When sensory hair cells in the ears of humans and other mammals are killed by loud sounds, drug toxicity, infections, or other causes, they are not effectively replaced. As a result, millions of people have permanent, acquired hearing and balance deficits. That is not the case in non-mammals, like fish, amphibians, and birds. In their ears, hair cell loss triggers the regenerative replacement of lost hair cells and that is soon followed by the restoration of hearing and balance. The new hair cells arise from supporting cells within the same epithelia. This application seeks support for a project that began in 1982, which will test the hypothesis that the unique intercellular junctions and massively thickened actin bands in postnatal mammalian supporting cells play a role in limiting the regeneration of hair cells in mammals. Intercellular junctions have recently been identified as signaling sites tha play crucial roles in the regulation of organ growth and in regenerative turnover that occurs in many epithelia. The proposed investigations also will seek to define the supramolecular organization and protein composition of the actin bands that grow to occupy nearly 90% of the area inside the junctions average supporting cells in the vestibular epithelia of adult humans and rodents. Rodent supporting cells lose regenerative plasticity in a manner that is almost perfectly correlated with the postnatal thickening of these junctional actin bands. Thickening does not occur in the supporting cells of non-mammals that regenerate hair cells. The central hypothesis will be tested in vitro and in vivo using mouse genetics and pharmacological inhibitors. Outcome from the proposed tests and the answers to other questions addressed in the proposed investigations will identify specific proteins which hold the potential to become targets for therapeutic approaches aimed at translating laboratory discoveries into treatments for millions of patients who are affected by permanent, highly forms of hearing loss and balance dysfunctions that contribute to communication disorders as well as to instability and falls in the elderly.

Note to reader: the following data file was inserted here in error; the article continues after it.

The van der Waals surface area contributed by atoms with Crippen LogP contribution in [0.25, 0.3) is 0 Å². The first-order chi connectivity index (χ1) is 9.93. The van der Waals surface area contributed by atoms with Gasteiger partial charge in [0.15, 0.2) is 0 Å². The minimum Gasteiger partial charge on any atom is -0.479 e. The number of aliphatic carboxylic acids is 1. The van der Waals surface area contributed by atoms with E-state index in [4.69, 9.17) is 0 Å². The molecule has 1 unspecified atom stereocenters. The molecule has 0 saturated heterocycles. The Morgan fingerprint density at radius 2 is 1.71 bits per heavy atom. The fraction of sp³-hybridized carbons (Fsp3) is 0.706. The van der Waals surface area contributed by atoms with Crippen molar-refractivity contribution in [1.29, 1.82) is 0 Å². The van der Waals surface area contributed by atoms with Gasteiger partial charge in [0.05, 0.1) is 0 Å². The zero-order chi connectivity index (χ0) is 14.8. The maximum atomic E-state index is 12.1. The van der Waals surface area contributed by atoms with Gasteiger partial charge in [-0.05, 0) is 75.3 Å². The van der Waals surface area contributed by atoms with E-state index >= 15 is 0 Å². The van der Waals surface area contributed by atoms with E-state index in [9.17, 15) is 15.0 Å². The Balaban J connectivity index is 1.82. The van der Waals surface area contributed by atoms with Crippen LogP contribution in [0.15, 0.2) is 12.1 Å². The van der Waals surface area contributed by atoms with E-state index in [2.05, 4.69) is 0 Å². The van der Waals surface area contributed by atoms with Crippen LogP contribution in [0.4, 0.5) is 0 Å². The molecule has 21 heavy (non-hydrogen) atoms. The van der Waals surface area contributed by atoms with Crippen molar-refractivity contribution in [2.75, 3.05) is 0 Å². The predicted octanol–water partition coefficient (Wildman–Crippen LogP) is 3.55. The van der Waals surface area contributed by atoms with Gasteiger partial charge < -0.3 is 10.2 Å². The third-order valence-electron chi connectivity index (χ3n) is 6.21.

This proposal seeks to investigate the possibility that radical changes in the intercellular junctions and their associated cytoskeletons in the supporting cells of mammalian ears limit their capacity to regeneratively replace damaged hearing and balance hair cells.
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